Three paddlers stand poised to joined the Super Trout club at the N3TC Drak Challenge canoe marathon on 28 and 29 January as the popular two-day race attracts another big field excited by the full uMzimkhulu River.
Gary Atkinson, Jeremy Ferrow and Shane Millward have all completed nineteen Draks and should they finish the 2023 edition of the 72km race they will be welcomed into the sixteen-strong group of paddlers with twenty or more Drak finishes to their credit.
There is also set to a shake-up at the top of the list as Colin Simpkins sets off on his 27th Drak and will top the list of Drak Trouts, a list that was for much of the races 28 year history was topped by Pietermaritzburg paddling icon Owen Hemmingway.
“The Drak sums up what paddling is to me,” says Simpkins. “It is full of great, exciting rapids, raced on a clean, untamed river and in the beautiful scenery of the foothills of the Drakensberg,” said Simpkins.
“The race always attracts the best paddlers in the country and to do well at the Drak you have to be on top of your game,” he added. “What is notable though is that, while it is so competitive, the mood and atmosphere at the race is so relaxed.
“But what makes it special is that it is so much more than a race,” he went on to say. “The community embraces everything about the event. There is so much for the families to do on the weekend.”
Simpkins ring-fences Saturday afternoon for the festive social nine hole golf tournament at the Underberg Country Club, and has over the years, been able to lift the massive gaudy Spanish trophy above his head for winning the golf day.
Macleod, who has left the door has been left open for Simpkins to top the Drak Trout list by emigrating last year, says he wishes Simpkins well, but added that there was no guarantee Simpkins would overtake him.
“For years the Trout list has been sorted alphabetically by surname so I have technically been just above him. This year is his chance.
“I started every year in the same batch as Colin so I have seen how he paddles,” Macleod added. “It’s a bit like watching a ping-pong ball in a washing machine the way he bashes all the rocks. So who knows…” he speculated.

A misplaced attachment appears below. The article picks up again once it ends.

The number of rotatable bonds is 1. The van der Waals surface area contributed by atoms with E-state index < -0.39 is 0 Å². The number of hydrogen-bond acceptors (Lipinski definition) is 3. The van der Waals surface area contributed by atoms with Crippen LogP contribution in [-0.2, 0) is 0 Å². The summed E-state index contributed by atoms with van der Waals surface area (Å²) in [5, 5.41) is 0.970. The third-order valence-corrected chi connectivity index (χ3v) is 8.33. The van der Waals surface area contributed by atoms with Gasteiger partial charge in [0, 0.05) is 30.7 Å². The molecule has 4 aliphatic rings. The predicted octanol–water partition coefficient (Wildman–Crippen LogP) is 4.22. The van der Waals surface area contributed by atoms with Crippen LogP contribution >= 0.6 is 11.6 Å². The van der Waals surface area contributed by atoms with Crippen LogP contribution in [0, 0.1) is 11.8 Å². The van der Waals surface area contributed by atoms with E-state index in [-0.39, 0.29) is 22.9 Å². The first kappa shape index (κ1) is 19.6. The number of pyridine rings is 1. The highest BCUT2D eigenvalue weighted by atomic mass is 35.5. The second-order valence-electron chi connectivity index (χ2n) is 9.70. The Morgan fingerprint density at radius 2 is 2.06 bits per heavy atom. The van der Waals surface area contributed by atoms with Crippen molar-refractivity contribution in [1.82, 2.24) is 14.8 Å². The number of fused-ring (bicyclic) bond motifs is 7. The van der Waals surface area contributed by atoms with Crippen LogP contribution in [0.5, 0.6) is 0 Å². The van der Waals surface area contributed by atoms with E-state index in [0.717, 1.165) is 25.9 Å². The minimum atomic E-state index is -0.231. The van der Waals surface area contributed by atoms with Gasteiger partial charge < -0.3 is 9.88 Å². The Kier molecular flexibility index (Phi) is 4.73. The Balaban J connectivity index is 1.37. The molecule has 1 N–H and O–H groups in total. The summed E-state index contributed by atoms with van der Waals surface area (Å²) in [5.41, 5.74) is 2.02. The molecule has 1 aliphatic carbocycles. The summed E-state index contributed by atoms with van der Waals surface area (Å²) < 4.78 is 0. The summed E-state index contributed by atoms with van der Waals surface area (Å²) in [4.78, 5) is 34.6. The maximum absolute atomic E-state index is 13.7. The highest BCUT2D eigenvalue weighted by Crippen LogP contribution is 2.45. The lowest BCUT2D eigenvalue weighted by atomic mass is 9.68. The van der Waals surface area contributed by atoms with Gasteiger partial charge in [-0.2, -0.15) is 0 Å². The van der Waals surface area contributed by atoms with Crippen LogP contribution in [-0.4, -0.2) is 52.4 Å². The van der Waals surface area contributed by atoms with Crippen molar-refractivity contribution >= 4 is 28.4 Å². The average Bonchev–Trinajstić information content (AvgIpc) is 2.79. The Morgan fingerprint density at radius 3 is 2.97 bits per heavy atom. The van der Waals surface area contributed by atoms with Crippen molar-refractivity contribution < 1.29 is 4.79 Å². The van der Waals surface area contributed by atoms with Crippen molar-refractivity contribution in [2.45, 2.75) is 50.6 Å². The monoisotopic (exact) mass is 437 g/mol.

“Dave has, over the years become the Phil Liggett of paddling. His voice has become synonymous with major races around the country,” Simpkins weighed in.
“Since the inception of the Drak, I have come to admire Dave for his contribution to the sport. Looking at his results, I was always under the impression that he was unselfishly acting as a sweep.
“It was only brought to my attention recently that he has actually been “racing” all the time. After 26 hits at it, one would have thought that there would be a modicum of improvement in his performance, but alas…”
“He has also taken it upon himself to make videos of the various rapids, which he has been complicit it giving a variety of very nondescript names, dolling out advice on which lines to take. By the number of non finishers each year, it appears that some of the more gullible have actually taken these seriously.
“Off the river, he is no legend either,” he added.
“Year after year, when the announcer calls his name at the first tee of the Drak golf day, there is a deafening silence, despite flurries of correspondence expounding his virtues on the links, running up to the event.
“It’s probably not a bad thing that he is stuck in the frozen wastelands of the maple leaf, where he can concentrate on his actual talent behind the keyboard,” said Simpkins.
N3TC Drak Challenge Super Trouts
26 – Dave Macleod, Colin Simpkins
25 – Owen Hemingway
24 – Kirsten Oliver
23 – Glenn Hilliar, Greg Hitchins, Gavin Tarr
22 – Lawrence Blackbeard, Gary Waud.
21 – Bart Fokkens, Nigel Stevens, Anthony Van Tonder, Bruce Wenke
20 – Kevin Middleton, Dean Oellermann, Hugh Raw